Legislature(1997 - 1998)
02/25/1998 03:21 PM L&C
* first hearing in first committee of referral
= bill was previously heard/scheduled
= bill was previously heard/scheduled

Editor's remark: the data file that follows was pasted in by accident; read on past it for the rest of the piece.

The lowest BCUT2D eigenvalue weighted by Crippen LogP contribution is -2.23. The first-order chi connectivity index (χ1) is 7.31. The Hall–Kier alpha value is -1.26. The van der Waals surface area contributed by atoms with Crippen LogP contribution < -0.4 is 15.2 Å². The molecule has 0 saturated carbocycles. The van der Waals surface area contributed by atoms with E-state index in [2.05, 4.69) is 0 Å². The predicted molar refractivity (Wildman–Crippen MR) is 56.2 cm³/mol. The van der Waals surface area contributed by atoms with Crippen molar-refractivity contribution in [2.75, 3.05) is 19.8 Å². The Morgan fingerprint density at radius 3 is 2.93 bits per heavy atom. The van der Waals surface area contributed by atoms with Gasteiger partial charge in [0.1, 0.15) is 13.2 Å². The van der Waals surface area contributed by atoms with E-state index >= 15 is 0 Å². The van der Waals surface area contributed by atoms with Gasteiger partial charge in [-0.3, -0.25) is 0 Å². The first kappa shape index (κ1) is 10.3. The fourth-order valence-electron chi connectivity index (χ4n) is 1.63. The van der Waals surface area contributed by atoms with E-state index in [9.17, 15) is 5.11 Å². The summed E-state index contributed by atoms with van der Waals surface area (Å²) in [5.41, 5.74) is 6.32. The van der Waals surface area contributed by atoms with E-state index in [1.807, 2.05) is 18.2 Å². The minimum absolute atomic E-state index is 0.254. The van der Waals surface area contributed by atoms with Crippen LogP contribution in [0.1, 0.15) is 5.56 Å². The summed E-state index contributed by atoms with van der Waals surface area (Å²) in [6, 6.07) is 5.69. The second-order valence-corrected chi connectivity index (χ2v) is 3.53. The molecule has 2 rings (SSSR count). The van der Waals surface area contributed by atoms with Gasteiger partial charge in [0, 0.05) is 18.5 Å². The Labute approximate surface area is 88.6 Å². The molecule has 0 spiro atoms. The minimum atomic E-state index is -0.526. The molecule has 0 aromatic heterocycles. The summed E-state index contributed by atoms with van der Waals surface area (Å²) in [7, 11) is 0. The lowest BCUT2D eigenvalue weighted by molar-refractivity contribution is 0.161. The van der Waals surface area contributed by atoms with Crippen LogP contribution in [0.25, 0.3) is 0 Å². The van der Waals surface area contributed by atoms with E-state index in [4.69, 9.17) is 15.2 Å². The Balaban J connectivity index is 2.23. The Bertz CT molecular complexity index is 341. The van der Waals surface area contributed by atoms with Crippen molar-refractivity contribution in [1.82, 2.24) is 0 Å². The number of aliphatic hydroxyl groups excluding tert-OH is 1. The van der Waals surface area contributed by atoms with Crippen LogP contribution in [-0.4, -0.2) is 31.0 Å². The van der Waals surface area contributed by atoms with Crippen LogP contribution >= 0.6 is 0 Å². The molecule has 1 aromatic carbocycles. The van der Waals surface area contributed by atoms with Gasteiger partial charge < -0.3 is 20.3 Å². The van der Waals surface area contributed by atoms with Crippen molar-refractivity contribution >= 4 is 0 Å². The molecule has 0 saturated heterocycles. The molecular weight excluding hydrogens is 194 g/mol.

HB 400 - DEPT OF COMMUNITY & ECONOMIC DEVELOPMENT Number 0800 CHAIRMAN ROKEBERG announced the committee's next item of business was HB 400, "An Act combining parts of the Department of Commerce and Economic Development and parts of the Department of Community and Regional Affairs by transferring some of their duties to a new Department of Commerce and Rural Development; transferring some of the duties of the Department of Commerce and Economic Development and the Department of Community and Regional Affairs to other existing agencies; eliminating the Department of Commerce and Economic Development and the Department of Community and Regional Affairs; relating to the Department of Commerce and Rural Development; adjusting the membership of certain multi-member bodies to reflect the transfer of duties among departments and the elimination of departments; and providing for an effective date." Chairman Rokeberg indicated the committee was continuing with testimony from the February 23 hearing. Number 0815 JEFF BUSH, Deputy Commissioner, Department of Commerce and Economic Development (DCED), came forward to testify. He indicated much of his testimony would be a summation of several weeks of testimony on HB 409, a similar piece of legislation which went through lengthy hearings approximately two years previously. Number 0853 MR. BUSH stated it is the DCED's and the Administration's position that the fundamental missions of the DCED and the Department of Community and Regional Affairs (DCRA) are not similar. He said DCED focuses on economic development for the private sector. DCRA focuses on local and municipal development, on government projects and programs. Mr. Bush noted there was not a lot of similarity between international trade and statewide tourism promotion, and local sewer and water projects. He said, as he had stated in his testimony two years ago, he has looked closely at allegations of duplication of services between DCRA and DCED and has not been able to find any, noting he would welcome the opportunity to address anyone else's perceived duplications at any time. Mr. Bush stated at the present time DCED is an effective advocate for economic development in this state because DCED has economic development as its sole focus. He stated it is important to retain that focus, commenting that HB 400 would dilute that. Number 0907 MR. BUSH indicated his principle concern with HB 400 is that it is a massive reorganization of government functions and agencies with very little benefit. He stated, "We should be talking instead about restructuring and eliminating programs, and not simply moving people around." He indicated simply moving people around is counterproductive because it only creates short-term expenses, high employee anxiety and morale problems, and wasted administrative time and effort. Mr. Bush said they would welcome a reasonable discussion on the merits of programs or particular agencies in his department, and he is sure the same can be said for DCRA, but they see no particular value in this piece of legislation because it doesn't deal with the crucial issues of what programs are valuable and how valuable they are. Mr. Bush quoted Representative Mackie regarding HB 409 in 1996, "Why take the action if it will not eliminate services or save money?" Mr. Bush noted Commissioner Irwin of the DCRA had used the "if it isn't broken, why fix it?" analogy in the previous hearing on HB 400, and Mr. Bush said he thinks that is true of the programs of both DCRA and DCED, noting it is certainly true for the programs in his department. He said the programs are working efficiently and effectively and if there is a perception of a problem relating to a particular program in DCED, again, he said he would welcome any kind of discussion regarding that particular program with this body or any other body in the legislature. Mr. Bush noted that the performance-based budgeting process this body was undertaking, and which the DCED supports, is designed to do just that, to elicit and better define agency and program missions, goals and objectives; and to set up ways for the administration and the legislature to assess success or failure of those programs. He said the process then leaves it to the agencies to implement the defined objectives, and this particular bill, in its micro-management and organization focus, flies directly in the face of that performance-based budgeting process. Number 1018 MR. BUSH said he thought HB 400 was poorly thought out in some ways, and didn't take the lengthy testimony heard two years ago on HB 409 into consideration. In 1996 they heard extensive testimony that day care assistance and the Head Start Program needed to be in the same department for coordination purposes, noting sponsor may be correcting this, but as the current version of HB 400 is written, those particular programs end up in different departments. He stated testimony was heard in 1996 stating that the child care facility revolving loan program should remain with other state loan programs. He noted a good deal of energy and effort has gone into combining state loan programs under one division, the Division of Investments in DCED, for administrative savings and purposes. Mr. Bush said to split that particular loan program and put in the Department of Health and Social Services (H&SS) did not make sense, as they had testified two years ago, noting no one had disagreed with them. Mr. Bush commented that if it were done, he thought he could safely say the result would be an interagency agreement moving the program back because that is what is currently being done with several other loan programs in the state. Mr. Bush noted the DCED currently operates several loan programs for other departments. Mr. Bush stated another principal concern with HB 400 the discussion of the so-called finance division. Mr. Bush indicated he thinks there is a misconception by the bill sponsor if he thinks placing independent agencies like the Alaska Industrial Development and Export Authority (AIDEA), Alaska Science and Technology Foundation (ASTF), the Aerospace Development Corporation (AADC), and the Tourism Marketing Council (ATMC) into a division will suddenly bring those agencies under the management and control of that division director. He stated those particular entities are run by boards of directors that are independent of state control and government. Mr. Bush noted they are not currently under the control of the Commissioner of the DCED. He indicated representatives of the DCED sit as members on those boards and have an influence, but other people appointed from the public and private sectors also sit on those boards. Mr. Bush said those boards run as independent agencies; it has been the will of the legislature for a long time that that's the way these agencies operate. Those agencies are truly independent, and without a change to their management structure or an elimination of their current management structure, they will never really fall into a division under the control of the division director. Mr. Bush stated that if they want to make those agencies particular programs under a division, the legislature is certainly free to do that, but HB 400 bill does not currently do so. Number 1169 MR. BUSH indicated there may be another misconception about HB 400. He noted the sponsor said HB 400 would create only four divisions. Mr. Bush stated several other divisions currently exist in state statute and HB 400, as drafted, does not eliminate those divisions. As examples he gave the Division of Insurance; Division of Banking, Securities and Corporations; and Division of Tourism. He indicated several other divisions in state government exist even though they are not in statute; Mr. Bush said nothing in HB 400 would prohibit divisions from continuing to exist. He commented he could probably safely say, for example, that the Division of Occupational Licensing would probably remain as separate division under any management structure because it does not really fit under the same division as other divisions in the DCED. He indicated occupational licensing would not be run as a separate program in a division which also included international trade because it is not a program in the same sense that international trade is. Mr. Bush stated committee members in 1996 recognized many of the problems this bill has, and he wanted to point out some comments made in 1996 by committee members from the House Standing Committee on Community and Regional Affairs. Mr. Bush said Representative Austerman noted the concept of a "one-stop shop" for rural communities at DCRA was very valuable. Representative Austerman also noted that the Head Start Program and child care were interrelated and should remain together. Representative Nicholia stated it was important for child care to remain with an economic or rural development department, not H&SS, and Mr. Bush noted she said so, based upon testimony the committee heard at the time, because she did not want child care to be viewed as a welfare program. Mr. Bush noted Representative Kott had stated he hoped the particular piece of legislation at that time would not be viewed as a rural versus urban issue, but that in fact it is. Representative Nicholia pointed out that DCRA bridged the gap between Juneau and rural Alaska, and that people in rural Alaska have learned, over the years, how to deal with government through DCRA. Mr. Bush said consolidation and elimination would "upset the apple cart," noting he was using Representative Nicholia's words, and it would take years for the people to relearn the system. Representative Austerman had commented that a merger of DCRA and DCED would cause "heartburn" in rural Alaska and he hoped that the bill would not be seen again; Mr. Bush noted that was a quote. Representative Kott stated that he was not convinced that the consolidation was in the people's best interest, and that the disruption to lives and programs was more than intended. Mr. Bush commented that Representative Ivan had concluded the lengthy tedious hearings on HB 409 by stating that he and Co-Chairman Austerman, with the concurrence of all majority members of the committee, believed that HB 409 was not in the best interest of the state. Number 1338 MR. BUSH indicated he had just received the sponsor's analysis of cost savings associated with HB 400. He said he had a few comments about the forthcoming fiscal note so the committee had an understanding of how the note was put together. He said it was a massive undertaking, commenting that the fiscal note two years ago took a month. He indicated DCED was able to use that fiscal note as a starting point, and he stated the department hopes to have the fiscal note on the current version of HB 400 ready by the next week. There would be a single note for all departments instead of the multiple notes done two years ago, because savings in one department are costs in another. Mr. Bush stated it seemed more beneficial for the committee to have the complete picture of what this proposal involved. He said they had several assumptions: a commissioner and a commissioner's secretary would be eliminated, and an administrative services director would be downgraded to a staff member. Mr. Bush said other members of the commissioner's office under the proposed fiscal note would not be eliminated, however. They felt there would not be a reduction in work in the short run, at least, because a significant amount of work would be added by moving people around and dealing with the administrative process of a move. Furthermore, Mr. Bush noted this proposal would add significant responsibilities to the remaining commissioner. Mr. Bush said the DCED'S commissioner currently sits on approximately 25 boards, commissions and task forces, and he thinks ten of those exist in statute. HB 400 alone added six more commissions and boards by statute to this commissioner's responsibilities. Mr. Bush indicated the representatives of DCRA could inform the committee how many other entities its commissioner sits on that would have to be taken on by the new commissioner. He said the result would be a combination of 19 current agencies and divisions in one department. In DCED's view, administering a department of that size would take two deputy commissioners not one, at least in the short run. Mr. Bush noted the cost savings in the sponsor's proposal showed the elimination of the special assistants existing in both departments. Mr. Bush commented he couldn't even imagine how he would operate his current department without a special assistant, noting having a larger department with no special assistants struck him as unrealistic. Number 1496 MR. BUSH stated those types of things would not be included in the department's fiscal note. He indicated personnel moves would be minimized, with one caveat: entire programs would be kept together. He indicated they wanted to avoid a situation where, for example, a division in Juneau has three or four different offices under one division director, noting that was not realistic. So, he said, everybody in one division would be co-located under the proposed fiscal note. He stated two years ago the Department of Administration determined that a full-time space planner on a short-term basis would be necessary in both Juneau and Anchorage to help implement the necessary moves, noting there is no reason he can see why that won't happen again, and that will probably appear in the fiscal note. Mr. Bush said they've talked at length about the problem of the move. Two years ago it was decided that temporary space would be necessary, indicating it would be to house dislocated personnel in order to effect the move. He said the estimate two years ago was $25,000 a year, and he is assuming that will also be in the fiscal note again. Mr. Bush stated that the computer compatibility issues are probably the most disconcerting part of the proposal from an administrative standpoint, and part of the most difficult thing for them to do from the perspective of a fiscal note. They don't really know what will happen regarding computer compatibility if these two departments are combined, but Mr. Bush assured the committee it would not be cheap. He said the estimate two years ago was $250,000 just to make the computers themselves compatible and money was also included for data processing personnel to make the two systems work when they were combined. Number 1632 MR. BUSH stated, finally, they expect unforeseen expenses will probably come before the legislature at some point, but these will not be included in the fiscal note. For example, DCRA's building, as he understands it, is not currently ADA (Americans with Disabilities Act) compatible. "You cannot move people, you can't work on that building, you can't do things to that building without making it ADA compatible," he said, and it becomes a difficult problem if the building is going to continue to be used, unless it is used in the set-up it currently has. Number 1670 REPRESENTATIVE RYAN asked which building Mr. Bush was referring to. Number 1679 MR. BUSH clarified it was the DCRA building in Juneau just below the court building, across the street and down the hill from the Capitol. He stated, in conclusion, they believed this proposal would not result in any significant reduction in the state's fiscal gap and would cost the state money in the short run. He said HB 400 is in direct opposition to the testimony of all departments, the Governor, and the people of Alaska who spoke out and testified in 1996. They also feel that the delivery of service and the organization of government and the reorganization of government is a function that should remain with the executive branch, and they are somewhat concerned that they were not consulted on this particular issue until very recently. Finally, Mr. Bush said, the sponsor's statement says cross-department coordination is difficult. He stated, "I do not believe -- I have (indisc.) seen any evidence of cross - of cross department coordination between Commerce and Community [and] Regional Affairs." He said he works very closely with DCRA on a fairly regular basis, noting Mr. Cotten, Deputy Commissioner, DCRA, could confirm that. Mr. Bush stated coordination has never been a problem under the Knowles administration, noting he can't speak for prior times. He apologized to the committee if he sounded a bit "testy" about the bill, explaining he and several members of his staff spent the better part of a month two years ago testifying, preparing testimony, doing fiscal notes, working with the sponsor back then, working with the committee back then and working with several other legislators. He said they attended many hearings, they prepared and delivered testimony on several occasions, and at the end of that process, the entire committee, every Republican and Democrat on that committee, determined that the merger was a bad idea. Mr. Bush said he just simply doesn't look forward to going through that long and tedious process again, stating "It was, quite simply, a bad idea back then, it's still a bad idea and I believe that both you and the administration and myself have more important things that we should be doing than ... looking at this particular piece of legislation again. So with that, I urge the committee to move on to some other business, and hope that this bill stays here." Number 1849 REPRESENTATIVE COWDERY stated he took it that Mr. Bush was not for HB 400. He asked Mr. Bush how long he has been in state government. Number 1861 MR. BUSH indicated that he had been in state government since 1982, with a 2 1/2 year gap in the middle of that time. Number 1869 REPRESENTATIVE COWDERY asked how long DCED has been in existence. MR. BUSH said it was his understanding that the Department of Commerce and the Department of Economic Development had been merged in the mid-1970s, in approximately 1976. CHAIRMAN ROKEBERG added, "(Indisc.) there's always been a Department of Commerce and there always will be." Number 1915 REPRESENTATIVE COWDERY asked how many departments in government were there 10, 15 or 20 years ago. Number 1920 MR. BUSH responded he has been with state government since 1982 and did not think there have been any new departments since then, but he noted a lot happened in the few years before 1982, when there was a lot of money. Number 1938 REPRESENTATIVE COWDERY indicated Mr. Bush had referred to morale problems, noting it was Representative Cowdery's understanding that approximately a dozen people have left DCED in about the past 18 months. Representative Cowdery indicated some of those people had conveyed to him that they left because of morale problems and asked Mr. Bush if that was the truth. Number 1968 MR. BUSH responded that was probably true, and indicated that may be true of any department, some employees like different management styles. He thinks, in a department of approximately 390 people, losing a dozen a year is not too bad. REPRESENTATIVE COWDERY commented, "Especially in trade and development ...? You have a large overturn in that?" Number 2000 MR. BUSH replied they've had what he considers a significant turnover in the Division of Trade and Development, but from a morale stand point, he could only think of two people he would say left for morale reasons, left because they were unhappy with the department. He said the others moved on to bigger jobs, noting the head of their trade office moved to San Francisco, California. Number 2030 REPRESENTATIVE COWDERY referred to Mr. Bush's previous mention of AIDEA, noting it was independent agency and they all understood the vote Representative Cowdery asked if it really mattered which department AIDEA was under, commenting that it could be under the Department of Administration, for example. Number 2056 MR. BUSH said that was a reasonable debate, noting he thought AIDEA was only put in DCED because it does a commercial-oriented business. Mr. Bush said an even more extreme example would be the Alaska Railroad Corporation (ARR), because it isn't under normal budget processes. He said DCED has virtually no connection with ARR besides the fact that it shows up in DCED's phone book. Number 2081 REPRESENTATIVE COWDERY commented that he did not think HB 400, as he read it, had any intention of doing away with the Division of Banking, Securities and Corporations; or the Division of Insurance, or any those others. He asked Mr. Bush if he thought this would do away with that. Number 2096 MR. BUSH responded that was the way the sponsor had described it to him: there would be only four divisions under his proposal, and all of the existing divisions would be moved into one of those four, so that they would become subgroups - sections or programs within those divisions. REPRESENTATIVE COWDERY noted they would still exist. MR. BUSH replied that they would exist as programs, not divisions. REPRESENTATIVE COWDERY commented, "A different title (indisc.)." Number 2136 MR. BUSH stated, in clarification, his only point was that there's apparently an inconsistency between the sponsor's statement and intent, in the way the bill is drafted, because they exist in statute as divisions. Number 2157 REPRESENTATIVE COWDERY indicated he was asking Mr. Bush for some of the DCED's results in economic development over approximately the past 18 months. He stated, "I know everybody claims that FedEx [Federal Express Corporation] moved in because of them, but I claim that too ...." Number 2196 MR. BUSH replied he thought there were several things going on. For example, he referred to a power superconductor proposal down in Ketchikan he said the legislature is currently looking at, and he noted was generated by DCED through a direct contact between a member of the Division of Trade and Development and the private sector. Mr. Bush noted two appearances in the past two years on QVC [television home shopping channel by QVC, Incorporated] which were very successful for several merchants in Alaska. He said those appearance, which he confessed he had not seen, were generated from contacts made by his department directly to or with the television companies. Mr. Bush said he was caught a bit off guard here because he does not do the trade and development side. He noted Commissioner-designee Sedwick would be in front of the committee next week, indicating she would provide many more examples, addressing "where we've been and where we're going." REPRESENTATIVE COWDERY excused himself for the House Special Committee on International Trade and Tourism hearing on HB 432. TAPE 98-19, SIDE A Number 0001 REPRESENTATIVE RYAN stated the testimony had been very interesting [FROM TAPE LOG NOTES]. He continued, "... (Indisc.) perhaps instead of putting departments together -- I know there's a duplication if you move two departments together, you have duplication of administration; you don't need two administrations so there's a definite savings there." Representative Ryan stated the number of boards and commissions the new commissioner would be required to sit on could be reduced by amendment. Representative Ryan said they do have a huge department in state government which seems to "bumble and struggle along," commenting that he was speaking of the Department of Transportation and Public Facilities (DOT/PF), stating, "I mean they're, they're outrageous, but they manage to - to get along." Representative Ryan said some of the things Mr. Bush described seemed to be poor management choices on the part of a lot of administrations. Representative Ryan said Mr. Bush mentioned computer compatibility. Representative Ryan noted he has seen that coming through over and over again in budgets, using the description, "Why we all can't play from the same sheet of music?" He referred to the point Mr. Bush mentioned about coordinating with the governor. Representative Ryan stated he remembered from his reading of the state constitution that all power comes from the people and it's invested in their representatives, the legislature, and there is a governor and there is a court. He noted only a supreme court is mentioned in the state constitution and the legislature may establish other courts from time to time as it sees fit. He said, as far departments' administration, it's up to the legislature to decide what they give the governor to operate. Representative Ryan said then, necessarily, if the legislature chooses to do away with and/or consolidate, et cetera, he thinks that would be within the legislature's constitutional purview, and he stated, "It might be nice to contact the governor from time to time and say, 'What do you think?' if you have a governor who's willing to talk to you. I haven't found that forthcoming from the third floor. It seems to be a confrontational attitude of, 'This is what I want, and I'm not about to discuss it with you,' so under those circumstances we [the legislature] take the initiative." Representative Ryan noted Mr. Bush mentioned some key points that, with perhaps a little change in language might make this bill work a little smoother, commenting that was his "two cents." Number 0213 CHAIRMAN ROKEBERG stated for the information of all present he would be adjourning this meeting no later than 5:15 p.m. because of other commitments and other hearings. Chairman Rokeberg invited Mr. Bush back to future hearings on HB 400, noting the bill would be taken up Friday, February 27. Number 0244 MR. BUSH noted he would not be able to attend on Friday, but would available the following week. Number 0274 CHAIRMAN ROKEBERG noted the presence of Lamar Cotten, Deputy Commissioner, DCRA and Dwight Perkins, Special Assistant, Department of Labor (DOL), asking them to limit their comments to 7 1/2 minutes. Number 0274 LAMAR COTTEN, Deputy Commissioner, Department of Community and Regional Affairs, came forward to testify. He stated Commissioner Irwin of DCRA had testified at the previous hearing, but Mr. Cotten noted he wanted to briefly comment on a couple of points brought up by the sponsor in his presentation. Before beginning, Mr. Cotten said he wanted to reiterate Mr. Bush's comment; that is, DCRA also, unequivocally, does not support HB 400. Mr. Cotten stated it is not the type of bill DCRA would like to see go forward, however, they would not suggest they have a monopoly on all of the good ideas on how to run government. He said DCRA is certainly open to ideas, but the department is not sure that this approach is the right approach, both for government and more importantly, the clients that DCRA serves. Mr. Cotten stated the issue of government efficiency was addressed as a problem in the February 23 hearing. Mr. Cotten noted efficiency was in question because of allegation of duplication of services by the two departments, and the bill sponsor had laid out a series of points where overlapping missions and activities had occurred. Mr. Cotten indicated he would like to briefly go through those points to show the difference between the perception of the sponsor and the reality of what actually happens in the two departments. He stated the first point addressed by the sponsor is rural economic development and rural small business development. Mr. Cotten noted he is not aware of very much DCED does in that area because DCED deals directly with private industry. He noted DCRA does not deal primarily with the private sector, DCRA deals with the small community governments and nonprofits, and what they consider "communitive" development - helping small communities build the infrastructure that will hopefully someday eventually attract the private capital. Number 0416 CHAIRMAN ROKEBERG asked why was it called "rural economic development" if that was the case, noting that had confused him for a number of years. Number 0429 MR. COTTEN said he wasn't sure if he had ever called it that, and DCRA prefers to use "community development." He said, "I guess the distinction I'm trying to make ... is that community development is really working those basic -- whether it's energy to build a generator, whether it's to assist somebody with a grant to - to build a road or help build waterfront projects ..." CHAIRMAN ROKEBERG interjected, "Aren't most of your grant monies from the Department of Agriculture for rural economic development?" Number 0460 MR. COTTEN responded that they were not, noting in the past they had primarily been from the federal government for Housing and Urban Development (HUD). He indicated that then until last year funding had come through rural development assistance which was primarily general fund, and, for one year, through AIDEA. CHAIRMAN ROKEBERG asked, "So there's no more 'ag' money from the feds then?" Number 0481 MR. COTTEN replied there was a small grant program of about $100,000 or $150,000, stating, "That has always been a very small portion of the -- our rural ..." CHAIRMAN ROKEBERG noted that was for "rural council" or whatever they called it. Number 0493 MR. COTTEN replied actually, it came through their department and has been used for planning grants. He said it has rarely been used for economic development other than the planning feasibility stage. Mr. Cotten continued, noting an overlap on fisheries had been brought up. He said he was assuming the reference was to the Community Development Quota Program (CDQ). Mr. Cotten said it is a program which is being coordinated between the Alaska Department of Fish and Game (ADF&G), DCED and DCRA. It is a program involving fishing groups in rural Alaska working and becoming partners with the private sector. Mr. Cotten stated, "In our minds it's a good example of how there's not overlap, but the expertise and the backgrounds of staff in those three departments are a good example of how they coordinate to work with those groups. So, it is not as if we have duplicate services in the three departments that work with CDQ, but we meet as a team. And I thinks it's not only with CDQ, but you'll see with many programs that the state works with is that, rightfully so, no agency has a monopoly, if you will, on what succinct (ph) or particular services that a project or an economic activity really needs. So I think there's a real clear distinction between coordination and overlap. Rural tourism ..." Number 0576 CHAIRMAN ROKEBERG referred back to the CDQ program, noting three different departments were involved. He asked, "Do we get any kind of a share from the funds that are provided by the private sector to the state of Alaska for administration of (indisc.) program?" Number 0585 MR. COTTEN responded, "The state contributes the money to do the oversight, directly. There is, however, ..." Number 0593 CHAIRMAN ROKEBERG interjected, "Wait a minute, so the money's being generated by the private sector to the rural communities that qualified under federal statutes for this, and we administer it but we don't get any money for it. We have to pay for it ourselves, is that right?" Number 0606 MR. COTTEN replied, "I was going to say 'however.' However, there was a change in federal law through the Magnuson-Stevens ... Act [Magnuson-Stevens Fishery Conservation and Management Act] that, in fact, did tax the fishing industry, and part of that money is to be conveyed ... back to the state of Alaska to administer this program, and that tax is on the fishing industry itself that has benefitted from this program." CHAIRMAN ROKEBERG commented, "That's good, because if we have to have three sacks of bureaucrats to do one program, then we need all the money we can get from the feds. Go on, I don't want to interrupt you anymore." Number 0635 MR. COTTEN laughed and noted he was not sure he agreed with that conclusion. He continued with his comment on rural tourism, noting DCRA was not involved in rural tourism. He said on a rare occasion a community might qualify for a planning grant, but there is a Division of Tourism in DCED; DCRA does not involve itself in tourism. Mr. Cotten noted infrastructure scoping, planning and funding had been brought up and he indicated he assumed this related back to comments made by Mr. Krieber, Legislative Administrative Assistant to Representative Kohring, at the February 23 hearing about a scoping process for the communities of Southeast Alaska affected by the timber industry-related mill closures. Mr. Cotten said that is, again, a coordination of different agencies and "hopefully everybody's at the table." Mr. Cotten noted that, for a small community like Wrangell or Ketchikan, all the services these communities would receive were not going to come out of one agency. They might need some help from the Department of Health and Social Services (H&SS), help from DOT/PF to speed up a project to get work in a community, help from DCED because of tourism. Mr. Cotten noted he thinks it's a good example of coordination, but that there is no overlap there. Addressing another point of perceived overlap, Mr. Cotten referred to energy development - electrical utility assistance. He noted the energy authority was disbanded in 1993 and the portion of that agency which dealt with bulk fuel, small generators, and alternative energy went to DCRA's Division of Energy. He said the note for the "four dam pool" went to AIDEA which has bonding authority, and he indicated that is AIDEA's only energy-related activity. Mr. Cotten commented that AIDEA has not made any loans to anybody since 1993 on energy; so, he said, when it comes to energy, particularly in rural Alaska, DCRA is really the only agency dealing with that issue. Number 0733 MR. COTTEN noted Representative Kohring had mentioned rural sanitation projects and funding. Mr. Cotten stated DCRA deals, again, as part of a package with small communities, assisting their staff with utility operation and maintenance and he's not aware of any capacity in which DCED has to deal with that topic. Mr. Cotten addressed assistance to economically distressed regions, stating that, again, this is what they called "community response partnership," indicating it is a multi-agency coordination process coming into a community. He noted many times DCRA has been the "point" agency so that the needs of the community can be funneled through "one voice." Mr. Cotten stated he wanted to make one or two extra comments. He referred to a DCED report mentioned by the sponsor completed in 1994, he thought, which looked at "overlapping" of the two agencies. Mr. Cotten stated that report had been done by the last administration, by the commissioner, who had hired one of his former employees to look at the issue. Mr. Cotten said he meant no disrespect to the former commissioner or the report's author, but Mr. Cotten said he thought the report was really a reflection of the problems those two departments had then "(indisc.) having to sign memorandums of understanding as to who was doing what." He stated that was an issue and a problem from the past administration and did not exist anymore. Mr. Cotten said it was not an issue in front of DCRA as a department, or as a department dealing with DCED. Number 0819 MR. COTTEN noted, as a final point, "The sponsor spoke about a one- stop process for communities to come in and work, and he used the example of - of having AIDEA, if I remember right, and ASTF and PCE under one division." Mr. Cotten said, from his experience as a former city and borough manager, and therefore as a client of a process like that, it simply did not make any sense. He said, "PCE, municipal systems and revenue sharing, are - are straight grants. [For] Municipal systems and revenue sharing, we have one person in our department do all that. It isn't something you come in and negotiate with. PCE is a formula-based process. It is not something you come in to negotiate like you would on a loan or a grant. AIDEA, by the way, rarely ever loans money to communities. They are primarily a lender of - of funds to the private sector. So, I think even though on the surface putting titles together under one division looks good, but I can tell you, as an ex-client of this department, and - and Commerce's department to a very minor extent, it doesn't work that work that way. So, in summary, we don't claim to have monopoly on all the good ideas ... but I can say, having worked in local government for over the last 20 years, along with some state service, that I thinks there's a compelling argument to keep a department that focuses primarily on dealing with communities, whether they be large ones or small ones. And that, to me, is a succinct, different mission than Commerce that really does deal with economic development, and directly, as a client, the private sector." REPRESENTATIVE RYAN noted he had to leave as he was late for another meeting. Number 0930 CHAIRMAN ROKEBERG asked Mr. Cotten if he could condense some of his comments into the form of a written outline, noting the portion of his testimony when he was comparing a couple of different functions as it related to the sponsor's statement. Chairman Rokeberg said that might be helpful for the committee. MR. COTTEN answered in the affirmative. CHAIRMAN ROKEBERG noted the time was 5:10 p.m. He asked Dwight Perkins, DOL, if he could delay his statement until the next hearing which was scheduled for Friday, February 27. Number 0958 DWIGHT PERKINS, Special Assistant, Department of Labor, stated it was up to the Chairman, commenting that his statement was less than five minutes. Number 0963 CHAIRMAN ROKEBERG said he preferred to wait until the next hearing. Chairman Rokeberg asked the bill sponsor if he wished to comment, noting Representative Kohring had been present at all times during the testimony. Number 0984 REPRESENTATIVE KOHRING came forward to testify, indicating he was there with his staff member, Mr. Krieber. Representative Kohring stated he was frankly not surprised to hear the previous testimony, particularly of Mr. Bush. He commented he thought Mr. Bush was worried about losing his job, using the analogy of a rabbit backed into a corner. Representative Kohring noted that they were speaking about streamlining the bureaucracy of state government, not eliminating programs. He circulated a hand-out to the committee members which gave an outline of what they were trying to accomplish with HB 400. He reiterated that they were trying to streamline the structure of the organization by creating four different divisions, setting the programs up under a new management structure without eliminating any. The former DCRA would become a rural affairs division, the former DCED would become a statewide development division, and they would take, as mentioned previously, all the financial-related entities and programs out there, consolidating them under one financial resources division, and the fourth division would be the division of administration. Representative Kohring stated he would like to provide more details at the subsequent hearing, but he said they do still maintain that both entities are economic development-related, and he referred to the second page on the handout, indicating the overlapping functions occurring in both DCED and DCRA. He said, "You can see there's about nine or ten of them there." On the third page, he said, they show what the cost savings would be, noting this reflects the elimination of the DCRA commissioner's office. Again, as he mentioned at the February 23 hearing, the identities of the new commissioner and other upper management personnel in this new entity would be at the discretion of the governor's office. Representative Kohring stated the committee could see that the bottom-line savings would be $1, 054,000, if one of the two commissioners' offices was eliminated. He said that had been a "nut-shell" recap of his presentation at the previous hearing, noting he would certainly like to have, and looked forward to, the opportunity to refute some of the claims made earlier in this hearing. In closing, he stated this was a good faith effort to achieve not just simply greater efficiency in government, but also to try and retain economic development-related programs by spending less money. He indicated if they were going to continue with their five-year budget plan to reduce spending, one course of action would be this "merger bill" which would save $1 million a year while protecting programs, or they could stay with the existing structure and simply start "lopping off programs." Representative Kohring said they are essentially faced with a choice in that regard. He thinks they owe it to themselves, and the people in Alaska who want to see them enhance the economy with programs of this nature, to look at streamlining the bureaucracy so they can protect some of these programs. Number 1170 CHAIRMAN ROKEBERG asked if Representative Kohring and his staff had reviewed the minutes on HB 409 mentioned in this meeting's testimony. REPRESENTATIVE KOHRING responded Mr. Krieber had reviewed those, but he personally had not. CHAIRMAN ROKEBERG suggested that Mr. Krieber could possibly highlight some of the statements referred to for Representative Kohring because the committee would be also be reviewing some of those minutes. Chairman Rokeberg stated the committee had received a letter from the Alaska Municipal League in opposition to HB 400, and a copy would be provided to the sponsor. He noted the letter points out the concern that there is a constitutional mandate for a local (indisc.) agency in Article X, Section 14, and the sponsor might want to be prepared to respond to that [Article X, Section 14 of the Constitution of the State of Alaska reads: "Local government agency. An agency shall be established by law in the executive branch of the state government to advise and assist local governments. It shall review their activities, collect and publish local government information, and perform other duties prescribed by law."]. Chairman Rokeberg indicated HB 400 would be held over, stating the committee would take HB 400 up on February 27 at approximately 4:00 p.m. after the hearing on HB 458. The Chairman noted the committee would be hearing Mr. Perkins's testimony; he believed Jim Nordlund, H&SS, would be testifying, and DCED and DCRA staff were invited to provide further testimony and/or be available for questions.